The heavy hand of government is once again trying to squash private industry. The latest target is McDonald’s, as Investor’s Business Daily reports:

Last week, while most of the country was focused on the last shopping weekend before Christmas, the National Labor Relations Board designated McDonald's Corp. as a "joint employer" with its nearly 14,000 U.S. franchises. It's a neatly wrapped gift to unions and a sooty lump of coal for consumers, franchisees and, ultimately, workers themselves.

The NLRB general counsel, say media reports, "ruled that the company violated the rights of employees openly seeking better pay and working conditions." The ruling appears to be the extension of a political agenda.

Marshall Babson — an attorney at Seyfarth Shaw who was an NLRB member from 1985 to 1989 — told Human Resource Executive magazine that he "can't imagine what evidence the general counsel at NLRB has to justify the issuance of the complaints, but for more than 50 years, the general view has been that you can't be a joint employer unless you're an employer."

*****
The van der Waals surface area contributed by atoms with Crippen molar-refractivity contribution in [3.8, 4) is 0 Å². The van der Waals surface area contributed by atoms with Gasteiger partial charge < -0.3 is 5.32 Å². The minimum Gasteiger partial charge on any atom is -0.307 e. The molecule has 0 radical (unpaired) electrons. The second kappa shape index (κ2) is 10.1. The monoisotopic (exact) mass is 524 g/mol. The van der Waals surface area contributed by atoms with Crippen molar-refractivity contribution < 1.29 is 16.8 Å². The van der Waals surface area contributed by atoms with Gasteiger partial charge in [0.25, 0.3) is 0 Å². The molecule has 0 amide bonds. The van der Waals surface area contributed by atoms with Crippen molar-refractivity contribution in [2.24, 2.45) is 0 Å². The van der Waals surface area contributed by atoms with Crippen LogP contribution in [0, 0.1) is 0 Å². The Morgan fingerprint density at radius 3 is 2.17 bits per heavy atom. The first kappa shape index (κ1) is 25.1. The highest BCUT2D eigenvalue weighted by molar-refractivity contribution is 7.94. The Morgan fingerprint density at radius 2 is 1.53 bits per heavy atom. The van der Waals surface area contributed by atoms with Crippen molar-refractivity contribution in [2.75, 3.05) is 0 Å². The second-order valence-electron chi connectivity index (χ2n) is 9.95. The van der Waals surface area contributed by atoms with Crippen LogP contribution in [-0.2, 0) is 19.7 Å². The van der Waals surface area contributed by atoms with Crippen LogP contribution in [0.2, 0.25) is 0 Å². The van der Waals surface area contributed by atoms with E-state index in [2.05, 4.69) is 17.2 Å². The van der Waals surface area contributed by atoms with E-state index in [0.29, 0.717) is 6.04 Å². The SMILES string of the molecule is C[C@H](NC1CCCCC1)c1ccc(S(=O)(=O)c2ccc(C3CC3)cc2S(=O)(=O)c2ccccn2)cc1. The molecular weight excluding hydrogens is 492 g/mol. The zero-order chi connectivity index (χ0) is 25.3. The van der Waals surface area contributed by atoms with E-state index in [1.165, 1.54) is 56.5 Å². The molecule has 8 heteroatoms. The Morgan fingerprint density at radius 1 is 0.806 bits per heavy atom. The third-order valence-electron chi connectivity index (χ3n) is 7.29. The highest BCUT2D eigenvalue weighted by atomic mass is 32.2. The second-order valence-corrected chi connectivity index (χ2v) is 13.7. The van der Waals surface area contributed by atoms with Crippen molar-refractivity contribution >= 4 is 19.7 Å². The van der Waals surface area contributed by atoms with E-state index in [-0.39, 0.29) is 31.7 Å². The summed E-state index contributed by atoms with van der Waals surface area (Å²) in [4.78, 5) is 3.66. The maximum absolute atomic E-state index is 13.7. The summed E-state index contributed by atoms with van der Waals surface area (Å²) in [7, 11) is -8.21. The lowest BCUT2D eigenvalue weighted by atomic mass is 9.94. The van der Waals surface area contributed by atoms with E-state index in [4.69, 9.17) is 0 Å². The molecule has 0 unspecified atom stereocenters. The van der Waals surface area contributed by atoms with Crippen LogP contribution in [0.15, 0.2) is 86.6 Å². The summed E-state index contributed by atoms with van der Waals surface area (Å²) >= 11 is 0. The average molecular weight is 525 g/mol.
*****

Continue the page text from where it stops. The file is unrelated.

Babson, who would know, said his "understanding is that if you're McDonald's and most (other) franchisors, you don't become engaged in" hiring and firing workers.

"You don't set their wages, benefits, and terms and conditions of employment on a day-to-day basis," he said. "So (the NLRB complaints) represent an extraordinary departure from the past."

This ruling means that McDonald’s franchises may now have to become unionized, and as IBD continues:

This is good for union bosses but it will cost franchisees.

Once unionized, they will either have to raise prices to keep up with an increased payroll or cut employee costs through layoffs, hiring freezes and accelerated automation programs.

In September, Rep. Phil Roe, R-Tenn., held a hearing in which he called the NLRB's expected joint-employer ruling a "Big Labor bailout."

At that Education and the Workforce hearing, labor lawyer Todd Duffield testified that the ruling would threaten "established business relationships and will cause significant economic upheaval," while one franchisee said franchise owners should "expect lower profits."

Unions have been crushing American businesses for decades. Adding McDonald's — and other — franchises to the list of the mangled and maimed will be just another day of business for them.